Will 15-minute cities truly bring back local retail?
In Draper, a suburb of Salt Lake City, developers recently revealed plans to build Utah’s first “15-minute city,” a residential planning model in which all daily necessities — including shopping — are accessible by foot or by bike within a quarter of an hour.
Initiatives for 15-minute cities are in process in Paris, Milan, Stockholm, Vancouver and Melbourne, as well as Portland (Oregon), Seattle and Detroit in the U.S.
First coined in 2016 by Sorbonne professor Carlos Moreno, the 15-minute city model harks back to how historic cities in Europe as well as early American towns were organized before cars arrived. Instead of distinct districts for working, living and entertainment, the 15-minute city concept envisages multiple neighborhoods, also known as “complete communities,” scattered throughout a city where all three functions co-exist.
Online shopping (eliminating the 20-minute drive to the big box), virtual communication and the work-from-home trend are newer factors making local living more conceivable.
The 15-minute cities concept promises ecological benefits because relying less on cars reduces urban heat, carbon emissions and redundant traveling time.
In the way of social benefits, 15-minute cities and other “chrono-urbanism” concepts promise to reduce stress by eliminating the long commute while enabling residents to tap into connections from close-knit communities.
Pandemic-related restrictions and work-from-home demands have caused households to rethink investing time in their communities to enhance their quality of life. Suburban and outer-city homeowners are said to be seeking similar access to work, rest and play amenities as city dwellers.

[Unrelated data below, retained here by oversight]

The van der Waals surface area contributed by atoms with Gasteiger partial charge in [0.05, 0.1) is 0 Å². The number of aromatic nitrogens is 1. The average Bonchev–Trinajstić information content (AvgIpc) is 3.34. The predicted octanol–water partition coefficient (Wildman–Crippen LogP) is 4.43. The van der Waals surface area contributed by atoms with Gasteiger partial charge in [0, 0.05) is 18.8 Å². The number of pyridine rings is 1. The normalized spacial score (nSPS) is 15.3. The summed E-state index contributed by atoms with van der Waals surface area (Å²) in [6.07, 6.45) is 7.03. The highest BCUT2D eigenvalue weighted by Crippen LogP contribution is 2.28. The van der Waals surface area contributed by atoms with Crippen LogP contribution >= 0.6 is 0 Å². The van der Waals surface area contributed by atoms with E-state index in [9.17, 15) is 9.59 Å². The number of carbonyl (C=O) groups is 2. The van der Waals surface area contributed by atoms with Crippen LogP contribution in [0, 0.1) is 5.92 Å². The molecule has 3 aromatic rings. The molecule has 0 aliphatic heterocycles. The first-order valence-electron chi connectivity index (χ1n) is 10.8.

Finally, equity is cited as another potential payback from 15-minute cities, assuming equal access to services, community-building amenities and green space can reduce social divides and inequalities.
The hyper-local focus would be a boon for local shopping, presenting opportunities for mom and pops but also national players. WD Partners wrote in a new study that explored in part the 15-minute city trend, “Retailers need to move to where the people are spending the bulk of their lives now: the local neighborhood. The days of ‘build it and they will come’ out in some distant greenfield are over.”
- Utah seeks development partners to build America’s newest 15-minute city – Utah Business
- Implementing 15-Minute Cities: Where to Start? – National Association Of Realtors
- A New Star is Born – Wayfind/WD Partners
- Ireland well suited for ‘15-minute cities’ – report finds – The Irish Times
- 15-Minute City – Deloitte
- London Development to Test Demand for 15-Minute Cities After Covid-19 – The Wall Street Journal
DISCUSSION QUESTIONS: How would you rate the development potential and overall appeal of 15-minute cities? Would such hyper-local communities favor mom and pops or offer equal opportunity for national retail players?